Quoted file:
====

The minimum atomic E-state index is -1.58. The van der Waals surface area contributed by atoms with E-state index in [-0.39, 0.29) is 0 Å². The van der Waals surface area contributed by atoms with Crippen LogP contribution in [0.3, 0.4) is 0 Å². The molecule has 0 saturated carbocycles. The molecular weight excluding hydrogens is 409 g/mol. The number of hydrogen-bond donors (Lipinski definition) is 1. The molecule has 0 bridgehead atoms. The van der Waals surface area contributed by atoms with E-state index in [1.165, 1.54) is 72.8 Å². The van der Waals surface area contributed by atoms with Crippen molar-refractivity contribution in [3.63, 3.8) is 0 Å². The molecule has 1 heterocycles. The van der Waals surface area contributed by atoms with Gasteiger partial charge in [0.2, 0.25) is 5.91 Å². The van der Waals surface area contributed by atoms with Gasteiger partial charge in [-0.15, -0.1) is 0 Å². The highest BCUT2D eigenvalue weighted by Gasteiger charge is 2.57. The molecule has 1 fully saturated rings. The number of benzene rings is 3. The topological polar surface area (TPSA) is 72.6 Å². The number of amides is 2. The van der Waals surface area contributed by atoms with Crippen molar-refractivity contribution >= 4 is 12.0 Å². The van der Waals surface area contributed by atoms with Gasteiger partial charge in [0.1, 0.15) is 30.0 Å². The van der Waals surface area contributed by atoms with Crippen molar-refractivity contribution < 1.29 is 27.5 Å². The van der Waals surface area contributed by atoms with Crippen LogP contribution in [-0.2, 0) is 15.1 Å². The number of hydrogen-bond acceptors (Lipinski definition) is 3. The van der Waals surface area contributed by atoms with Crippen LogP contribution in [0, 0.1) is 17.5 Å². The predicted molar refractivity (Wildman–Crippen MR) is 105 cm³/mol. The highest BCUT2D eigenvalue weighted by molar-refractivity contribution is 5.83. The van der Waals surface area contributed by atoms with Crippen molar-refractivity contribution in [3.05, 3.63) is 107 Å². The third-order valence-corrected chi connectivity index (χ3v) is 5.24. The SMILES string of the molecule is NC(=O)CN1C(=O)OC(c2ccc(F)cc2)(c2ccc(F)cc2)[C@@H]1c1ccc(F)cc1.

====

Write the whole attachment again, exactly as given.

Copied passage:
The minimum atomic E-state index is -1.58. The van der Waals surface area contributed by atoms with E-state index in [-0.39, 0.29) is 0 Å². The van der Waals surface area contributed by atoms with Crippen LogP contribution in [0.3, 0.4) is 0 Å². The molecule has 0 saturated carbocycles. The molecular weight excluding hydrogens is 409 g/mol. The number of hydrogen-bond donors (Lipinski definition) is 1. The molecule has 0 bridgehead atoms. The van der Waals surface area contributed by atoms with E-state index in [1.165, 1.54) is 72.8 Å². The van der Waals surface area contributed by atoms with Crippen molar-refractivity contribution in [3.63, 3.8) is 0 Å². The molecule has 1 heterocycles. The van der Waals surface area contributed by atoms with Gasteiger partial charge in [0.2, 0.25) is 5.91 Å². The van der Waals surface area contributed by atoms with Gasteiger partial charge in [-0.15, -0.1) is 0 Å². The highest BCUT2D eigenvalue weighted by Gasteiger charge is 2.57. The molecule has 1 fully saturated rings. The number of benzene rings is 3. The topological polar surface area (TPSA) is 72.6 Å². The number of amides is 2. The van der Waals surface area contributed by atoms with Crippen molar-refractivity contribution >= 4 is 12.0 Å². The van der Waals surface area contributed by atoms with Gasteiger partial charge in [0.1, 0.15) is 30.0 Å². The van der Waals surface area contributed by atoms with Crippen molar-refractivity contribution < 1.29 is 27.5 Å². The van der Waals surface area contributed by atoms with Crippen LogP contribution in [-0.2, 0) is 15.1 Å². The number of hydrogen-bond acceptors (Lipinski definition) is 3. The van der Waals surface area contributed by atoms with Crippen LogP contribution in [0, 0.1) is 17.5 Å². The predicted molar refractivity (Wildman–Crippen MR) is 105 cm³/mol. The highest BCUT2D eigenvalue weighted by molar-refractivity contribution is 5.83. The van der Waals surface area contributed by atoms with Crippen molar-refractivity contribution in [3.05, 3.63) is 107 Å². The third-order valence-corrected chi connectivity index (χ3v) is 5.24. The SMILES string of the molecule is NC(=O)CN1C(=O)OC(c2ccc(F)cc2)(c2ccc(F)cc2)[C@@H]1c1ccc(F)cc1.